A decision by Encana Corp. to pull out of an investor conference this week ramped up rumors that the natural gas giant may be close to a joint venture agreement with China National Petroleum Corp. (CNPC) to develop its vast British Columbia (BC) shale holdings.
Encana and CNPC last June signed a memorandum of understanding (MOU), or heads of agreement, that outlined a framework to negotiate a joint venture (JV) to develop Encana’s holdings in the Horn River, Greater Sierra’s Jean Marie formation and in the Montney Shale’s Cutbank Ridge formation (see NGI, June 28, 2010).
The Calgary-based producer’s share price jumped 3.5% on Thursday on the CNPC rumors. In a note to clients, Canaccord Genuity Research analysts said a multi-billion-dollar deal could be imminent.
“Investors on both sides of the border in North America speculated that the cancellation was due to a possible announcement of the long-awaited potential JV with CNPC,” said analysts in a note to clients. “After making no mention of the discussions in its [3Q2010] release, the company has started to briefly discuss the potential JV at recent broker conferences, leading the market to believe that the negotiations have once again gained momentum.
“Many have speculated that the potential JV could be as large as $5 billion in size, and the company has recently stated that it is looking to create a deal that is larger than the one it has with KOGAS ($1.1 billion over five years). If this is the case, the questions become over how many years and on how much acreage/resource potential? As seen with past announced JVs, these types of announcements can result in a short-lived share price jump.”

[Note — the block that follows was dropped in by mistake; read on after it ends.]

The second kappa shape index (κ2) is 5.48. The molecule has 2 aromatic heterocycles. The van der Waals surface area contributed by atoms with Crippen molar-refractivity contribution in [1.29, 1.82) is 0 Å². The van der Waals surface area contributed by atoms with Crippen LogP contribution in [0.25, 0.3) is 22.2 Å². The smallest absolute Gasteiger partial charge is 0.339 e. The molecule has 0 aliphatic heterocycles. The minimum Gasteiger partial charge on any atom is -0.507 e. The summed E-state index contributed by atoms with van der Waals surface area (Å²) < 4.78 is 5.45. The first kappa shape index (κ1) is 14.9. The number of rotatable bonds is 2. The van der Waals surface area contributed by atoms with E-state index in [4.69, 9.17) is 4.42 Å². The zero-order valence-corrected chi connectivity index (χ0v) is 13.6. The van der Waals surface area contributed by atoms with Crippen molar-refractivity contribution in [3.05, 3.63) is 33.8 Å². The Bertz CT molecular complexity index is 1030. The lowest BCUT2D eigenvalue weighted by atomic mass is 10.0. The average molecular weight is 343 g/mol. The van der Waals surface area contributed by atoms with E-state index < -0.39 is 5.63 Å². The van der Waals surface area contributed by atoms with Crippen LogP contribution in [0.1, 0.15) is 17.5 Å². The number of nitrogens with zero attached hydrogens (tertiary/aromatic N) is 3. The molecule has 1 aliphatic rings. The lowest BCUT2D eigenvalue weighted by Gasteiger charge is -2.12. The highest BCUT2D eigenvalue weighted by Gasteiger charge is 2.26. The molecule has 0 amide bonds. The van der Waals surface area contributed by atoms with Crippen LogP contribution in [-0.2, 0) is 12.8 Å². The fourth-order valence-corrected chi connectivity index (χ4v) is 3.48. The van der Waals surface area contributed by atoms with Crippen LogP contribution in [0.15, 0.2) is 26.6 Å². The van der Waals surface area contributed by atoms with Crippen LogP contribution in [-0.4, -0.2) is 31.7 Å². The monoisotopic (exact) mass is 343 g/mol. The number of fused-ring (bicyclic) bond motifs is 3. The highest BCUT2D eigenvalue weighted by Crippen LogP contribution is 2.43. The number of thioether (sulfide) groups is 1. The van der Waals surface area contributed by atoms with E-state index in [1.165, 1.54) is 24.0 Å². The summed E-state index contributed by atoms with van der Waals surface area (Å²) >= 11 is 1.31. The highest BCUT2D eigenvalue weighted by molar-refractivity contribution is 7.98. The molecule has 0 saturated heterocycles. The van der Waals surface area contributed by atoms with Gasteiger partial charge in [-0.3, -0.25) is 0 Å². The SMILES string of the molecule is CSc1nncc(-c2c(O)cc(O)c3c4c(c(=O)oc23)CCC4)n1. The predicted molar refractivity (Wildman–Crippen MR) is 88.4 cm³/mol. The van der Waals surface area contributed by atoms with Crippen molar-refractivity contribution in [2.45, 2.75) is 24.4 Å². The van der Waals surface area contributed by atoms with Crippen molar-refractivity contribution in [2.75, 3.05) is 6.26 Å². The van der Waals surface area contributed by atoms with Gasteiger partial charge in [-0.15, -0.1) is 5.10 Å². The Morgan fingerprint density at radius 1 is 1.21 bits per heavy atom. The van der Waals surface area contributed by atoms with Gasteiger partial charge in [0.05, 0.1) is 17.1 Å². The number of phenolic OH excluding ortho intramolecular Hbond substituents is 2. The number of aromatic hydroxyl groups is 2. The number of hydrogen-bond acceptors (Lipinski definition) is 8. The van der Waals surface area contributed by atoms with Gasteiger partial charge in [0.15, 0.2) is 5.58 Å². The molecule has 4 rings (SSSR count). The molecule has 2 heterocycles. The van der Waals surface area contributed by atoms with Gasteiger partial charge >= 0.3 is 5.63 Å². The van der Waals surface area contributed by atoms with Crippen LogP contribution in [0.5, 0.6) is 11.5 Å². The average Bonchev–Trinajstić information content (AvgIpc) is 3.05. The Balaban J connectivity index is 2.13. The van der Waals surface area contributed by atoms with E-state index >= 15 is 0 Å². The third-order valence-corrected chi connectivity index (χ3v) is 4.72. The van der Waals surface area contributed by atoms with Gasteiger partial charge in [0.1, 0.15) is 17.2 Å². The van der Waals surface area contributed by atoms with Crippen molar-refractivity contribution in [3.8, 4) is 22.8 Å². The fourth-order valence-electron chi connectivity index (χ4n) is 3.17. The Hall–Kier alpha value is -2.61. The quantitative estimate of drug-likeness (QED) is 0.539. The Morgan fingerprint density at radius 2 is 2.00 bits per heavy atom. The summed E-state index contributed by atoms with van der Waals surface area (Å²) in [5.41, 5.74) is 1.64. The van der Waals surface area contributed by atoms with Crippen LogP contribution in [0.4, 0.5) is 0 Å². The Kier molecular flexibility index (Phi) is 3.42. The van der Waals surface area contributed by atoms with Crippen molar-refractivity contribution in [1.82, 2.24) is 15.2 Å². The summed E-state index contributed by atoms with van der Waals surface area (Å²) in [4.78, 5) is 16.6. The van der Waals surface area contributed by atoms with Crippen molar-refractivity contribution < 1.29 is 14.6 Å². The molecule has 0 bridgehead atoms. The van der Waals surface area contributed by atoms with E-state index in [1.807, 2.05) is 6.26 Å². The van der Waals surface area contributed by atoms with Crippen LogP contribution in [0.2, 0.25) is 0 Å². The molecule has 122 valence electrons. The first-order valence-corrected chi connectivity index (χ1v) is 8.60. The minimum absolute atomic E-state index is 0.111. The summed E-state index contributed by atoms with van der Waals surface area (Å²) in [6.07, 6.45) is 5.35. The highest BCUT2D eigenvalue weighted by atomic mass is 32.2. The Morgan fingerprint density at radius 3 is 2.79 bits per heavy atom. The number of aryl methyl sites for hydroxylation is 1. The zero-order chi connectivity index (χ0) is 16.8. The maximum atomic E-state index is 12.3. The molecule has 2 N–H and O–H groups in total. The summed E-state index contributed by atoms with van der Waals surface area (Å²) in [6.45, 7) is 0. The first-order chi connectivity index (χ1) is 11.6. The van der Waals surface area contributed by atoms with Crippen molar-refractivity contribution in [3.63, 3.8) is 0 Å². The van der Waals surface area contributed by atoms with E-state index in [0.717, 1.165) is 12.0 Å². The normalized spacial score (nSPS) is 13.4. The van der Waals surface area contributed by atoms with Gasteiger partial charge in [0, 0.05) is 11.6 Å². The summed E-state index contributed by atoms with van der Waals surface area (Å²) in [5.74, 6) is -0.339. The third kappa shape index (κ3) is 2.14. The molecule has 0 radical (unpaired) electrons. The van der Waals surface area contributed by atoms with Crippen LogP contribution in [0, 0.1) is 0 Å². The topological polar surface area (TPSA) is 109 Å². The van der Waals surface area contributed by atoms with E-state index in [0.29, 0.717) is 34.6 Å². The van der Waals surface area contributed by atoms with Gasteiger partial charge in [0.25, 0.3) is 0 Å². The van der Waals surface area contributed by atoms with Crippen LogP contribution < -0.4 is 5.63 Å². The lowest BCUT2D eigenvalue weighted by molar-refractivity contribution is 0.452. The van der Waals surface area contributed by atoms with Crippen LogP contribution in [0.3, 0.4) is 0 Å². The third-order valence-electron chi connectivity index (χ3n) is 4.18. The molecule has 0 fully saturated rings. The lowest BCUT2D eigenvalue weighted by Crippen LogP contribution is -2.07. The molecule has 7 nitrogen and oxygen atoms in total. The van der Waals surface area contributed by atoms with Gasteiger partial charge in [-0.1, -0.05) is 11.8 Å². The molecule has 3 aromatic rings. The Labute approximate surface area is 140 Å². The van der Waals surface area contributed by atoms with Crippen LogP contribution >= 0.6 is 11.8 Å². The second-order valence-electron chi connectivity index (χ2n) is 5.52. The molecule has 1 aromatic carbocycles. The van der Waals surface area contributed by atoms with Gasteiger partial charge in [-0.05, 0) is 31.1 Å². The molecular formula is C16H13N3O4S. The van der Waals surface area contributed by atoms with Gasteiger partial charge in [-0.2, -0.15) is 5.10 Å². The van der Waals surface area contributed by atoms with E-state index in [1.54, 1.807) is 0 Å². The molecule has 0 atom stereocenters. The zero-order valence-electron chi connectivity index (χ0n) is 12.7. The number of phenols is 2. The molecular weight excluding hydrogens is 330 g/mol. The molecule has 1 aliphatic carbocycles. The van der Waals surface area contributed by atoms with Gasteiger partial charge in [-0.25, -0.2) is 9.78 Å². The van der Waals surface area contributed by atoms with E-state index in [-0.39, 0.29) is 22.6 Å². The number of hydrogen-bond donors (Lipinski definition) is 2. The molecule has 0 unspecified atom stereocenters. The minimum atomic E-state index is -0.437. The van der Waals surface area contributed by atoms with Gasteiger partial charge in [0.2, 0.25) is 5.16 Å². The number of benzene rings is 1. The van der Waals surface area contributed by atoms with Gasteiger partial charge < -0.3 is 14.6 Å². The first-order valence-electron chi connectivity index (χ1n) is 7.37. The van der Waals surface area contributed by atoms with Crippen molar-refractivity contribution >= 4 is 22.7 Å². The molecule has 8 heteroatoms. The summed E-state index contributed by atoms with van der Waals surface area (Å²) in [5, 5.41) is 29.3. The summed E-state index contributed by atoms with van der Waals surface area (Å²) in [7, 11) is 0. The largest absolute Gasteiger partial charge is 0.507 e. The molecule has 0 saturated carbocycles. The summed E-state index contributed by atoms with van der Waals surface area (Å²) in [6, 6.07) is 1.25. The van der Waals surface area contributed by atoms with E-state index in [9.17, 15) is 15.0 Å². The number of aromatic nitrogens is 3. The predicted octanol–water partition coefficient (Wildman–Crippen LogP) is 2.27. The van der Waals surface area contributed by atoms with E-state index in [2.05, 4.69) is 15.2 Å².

Encana, whose focus is North American unconventional gas, has attracted more than $4 billion of JV capital commitments in the United States and Canada, with about $900 million invested in 2010. Encana CEO Randy Eresman last year said the company was targeting annual JV investments of between $1 billion and $2 billion, and a JV with the Chinese producer “could contribute significantly towards achieving that investment target.”
The producer’s Greater Sierra leasehold is spread across an estimated 275,000 net acres of land that cover the Devonian shale formation in its Horn River play; about 1.7 million net acres are within the Jean Marie formation. The Cutbank Ridge leasehold is an estimated 720,000 net acres of land within the Montney Shale. Combined production from these key resource plays last year was more than 535 MMcfe/d.
Encana management on Friday was unable to respond to market rumors but said negotiations with CNPC were “ongoing.” Mike Graham, who helms Encana’s Canadian Division, hinted at a prospective transaction last Tuesday when he spoke at the BMO Capital Markets 8th Annual Unconventional Resource Conference.
If Encana were to agree to bring in a JV partner to help defray costs for its BC holdings, Graham told the audience that it could be “an order of magnitude bigger” than a JV agreement with KOGAS Canada Ltd., an affiliate of South Korea’s Korea Gas Corp.
KOGAS agreed to invest C$565 million over the next three years to earn a one-half stake in 154,000 net acres in Encana’s Horn River and Montney shales.
The JVs, as Encana and other gas-focused producers have learned, have become a go-to source of revenue to defray service costs and to deal with low gas prices. In addition, Encana has an advantage of owning more than three million hectares of “fee lands” in Canada in which it holds subsurface rights. For those fee lands, which were granted to Canadian Pacific Railway in the 1800s, Encana pays no royalty fees to the Crown. However, Encana may charge royalties to other companies for as much as 38%.
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